Ask About Adherence is a blog series featuring Q&A’s with experts in medication adherence. In this post, we speak with Sally Greenberg, National Consumers League (NCL) executive director, on their national adherence public education campaign.
Stay tuned for the next Q&A and be sure to share your thoughts in the comments section below. We’d love to hear from you on ways to improve medication adherence!
SAMANTHA DOUGHERTY: What is the National Consumers League doing to improve patient adherence?
SALLY GREENBERG: Nearly three out of four Americans report that they do not always take their medications as directed. This poor adherence leads to serious health consequences and billions of dollars annually in avoidable health care costs. People with chronic conditions are especially at risk, yet far too many do not understand how and why they should take their medications.
To address this problem, in 2011 the National Consumers League (NCL) launched Script Your Future, the first and only national campaign to raise awareness of the importance of taking medications as directed. Bringing together more than135 stakeholder organizations, Script Your Future has aimed to help people with chronic conditions — particularly those with cardiovascular disease, respiratory disease (asthma and COPD), and diabetes — along with their family caregivers and health care professionals, to talk more clearly and effectively with each other about adherence.
Script Your Future’s national outreach and targeted efforts in six pilot cities have reached millions of Americans through hundreds of local events, traditional and social media, educational programs by campaign stakeholders, and print and online materials, such as the very popular Script Your Future wallet card. The Medication Adherence Team Challenge has engaged thousands of health professions students, as they disseminated campaign materials to millions in their communities across the nation.
DOUGHERTY: What do you think is the most important driver of patient non-adherence?
GREENBERG: There are numerous drivers of poor adherence. Patients have many understandable reasons for not taking their medicine as directed: forgetfulness, lack of confidence in the medicine’s effectiveness, fear of side effects, trouble administering the medicine, particularly with injections or inhalers, difficulty finding time to refill a prescription, and cost of medicines. And people do not always fully understand their chronic health condition and the consequences of not taking their medication as prescribed.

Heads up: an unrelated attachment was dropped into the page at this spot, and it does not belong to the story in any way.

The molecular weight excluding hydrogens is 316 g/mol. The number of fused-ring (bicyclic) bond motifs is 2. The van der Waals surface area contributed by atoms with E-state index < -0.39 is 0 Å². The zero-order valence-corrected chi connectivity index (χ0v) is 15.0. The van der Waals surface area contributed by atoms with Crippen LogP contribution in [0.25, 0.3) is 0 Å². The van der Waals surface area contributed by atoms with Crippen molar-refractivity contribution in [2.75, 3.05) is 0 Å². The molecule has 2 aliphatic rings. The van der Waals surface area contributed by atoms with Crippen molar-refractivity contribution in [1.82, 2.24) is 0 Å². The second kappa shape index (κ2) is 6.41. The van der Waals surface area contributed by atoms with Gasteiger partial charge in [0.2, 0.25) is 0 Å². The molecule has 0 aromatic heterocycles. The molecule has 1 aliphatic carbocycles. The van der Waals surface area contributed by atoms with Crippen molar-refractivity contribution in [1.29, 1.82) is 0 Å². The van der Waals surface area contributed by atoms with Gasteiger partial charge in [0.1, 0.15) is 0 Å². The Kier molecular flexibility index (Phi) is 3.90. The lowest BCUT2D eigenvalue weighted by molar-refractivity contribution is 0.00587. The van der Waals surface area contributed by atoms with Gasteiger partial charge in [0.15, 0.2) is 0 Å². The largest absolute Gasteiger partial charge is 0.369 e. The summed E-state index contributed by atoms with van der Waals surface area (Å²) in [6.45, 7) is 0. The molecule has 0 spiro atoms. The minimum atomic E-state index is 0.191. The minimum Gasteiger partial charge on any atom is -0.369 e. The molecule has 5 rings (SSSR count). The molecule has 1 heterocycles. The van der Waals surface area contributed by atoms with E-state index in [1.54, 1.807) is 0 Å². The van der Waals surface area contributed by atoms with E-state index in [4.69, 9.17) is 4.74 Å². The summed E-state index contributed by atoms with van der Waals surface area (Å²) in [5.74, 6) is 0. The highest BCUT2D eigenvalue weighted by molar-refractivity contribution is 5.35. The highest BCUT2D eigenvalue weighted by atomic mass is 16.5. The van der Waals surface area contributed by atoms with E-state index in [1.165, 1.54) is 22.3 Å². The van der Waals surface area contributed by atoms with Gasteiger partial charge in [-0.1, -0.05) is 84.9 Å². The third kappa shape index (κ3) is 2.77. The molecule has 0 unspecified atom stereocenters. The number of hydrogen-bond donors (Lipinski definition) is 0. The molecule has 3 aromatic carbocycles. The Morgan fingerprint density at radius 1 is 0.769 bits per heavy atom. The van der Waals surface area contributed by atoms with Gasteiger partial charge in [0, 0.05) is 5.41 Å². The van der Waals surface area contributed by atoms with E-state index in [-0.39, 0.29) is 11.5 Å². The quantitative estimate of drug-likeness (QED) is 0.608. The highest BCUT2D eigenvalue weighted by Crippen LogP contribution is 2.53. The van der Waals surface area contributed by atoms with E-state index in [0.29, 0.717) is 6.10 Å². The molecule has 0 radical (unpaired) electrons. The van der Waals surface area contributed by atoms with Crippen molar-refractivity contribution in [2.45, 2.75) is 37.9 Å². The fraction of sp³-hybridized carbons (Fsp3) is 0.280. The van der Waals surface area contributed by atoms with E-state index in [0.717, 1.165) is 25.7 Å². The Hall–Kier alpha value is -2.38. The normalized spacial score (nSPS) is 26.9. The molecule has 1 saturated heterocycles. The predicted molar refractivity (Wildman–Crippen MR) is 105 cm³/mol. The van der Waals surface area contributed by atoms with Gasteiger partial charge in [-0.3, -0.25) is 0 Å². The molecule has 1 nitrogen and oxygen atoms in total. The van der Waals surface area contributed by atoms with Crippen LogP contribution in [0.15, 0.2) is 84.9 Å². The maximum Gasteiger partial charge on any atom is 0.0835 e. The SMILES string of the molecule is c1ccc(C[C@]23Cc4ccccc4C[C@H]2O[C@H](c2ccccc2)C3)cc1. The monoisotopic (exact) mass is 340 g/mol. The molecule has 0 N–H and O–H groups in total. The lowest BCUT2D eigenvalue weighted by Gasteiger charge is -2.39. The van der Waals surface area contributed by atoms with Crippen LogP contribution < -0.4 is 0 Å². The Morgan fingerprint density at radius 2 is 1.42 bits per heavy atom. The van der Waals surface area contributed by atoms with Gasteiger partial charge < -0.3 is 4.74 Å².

The Script Your Future campaign encourages health care professionals (HCPs) , including doctors, nurses and pharmacists, to talk to their patients about whether they are able to take their medications and if not, what can be done to help them adhere. Health care professionals are a critical part of moving towards the goal of more fully discussing medication and the health consequences of non-adherence. Those discussions help identify patients’ barriers to adherence, allowing HCPs to then work with patients to overcome them.
Script Your Future’s core messages are:
- If you don’t take your medicine as directed, you’re putting your health – and your future – at risk.
- If you have questions about your health condition, how your medicine works, side effects, or other concerns, talk to your health care professional.
- ScriptYourFuture.org can help you take your medicine and take back your future
The campaign emphasizes that health care professionals need to ask patients the right questions, not
simply hand them a prescription. And by prompting individuals to think about why better health is important to them personally, patients are motivated in unique and powerful ways.
DOUGHERTY: What do you think stakeholders can do to help patients adhere to their medications?
GREENBERG: Encourage conversations between HCPs and patients about their medications. Use our materials to start that conversation.
Surgeon General Dr. C. Everett Koop once famously remarked that “drugs don’t work in patients who don’t take them.” Script Your Future is working together with over 130 stakeholders and patients to change the paradigm from one of blaming or shaming patients for not taking their medications, to breaking down barriers that keep patients from talking to their doctors, pharmacists and nurses and ensuring that the causes of non-adherence are understood on both sides. That, we believe, will go a long way toward solving the problems related to non-adherence.
Throughout this campaign, we have had the opportunity to talk to many consumers and health care professionals across the country. We have learned that the more patients understand the impact medication has on their health and the consequences of their own poor adherence, the more likely their adherence will improve.
Samantha Dougherty Samantha Dougherty is a senior director of policy and research at PhRMA. Her primary role is to develop and manage a broad portfolio of research projects related to the use and value of medicines. She has authored and been involved in numerous academic and non-academic projects that have been published in peer-reviewed journals or presented at scientific conferences. Samantha also serves as a lead subject matter expert on cost savings from use of medicines, evidence related to adherence, productivity and achievement of better outcomes. She received a B.S. in Economics from the University of Maryland College Park and a Ph.D. in Pharmaceutical Health Services Research from the University of Maryland Baltimore.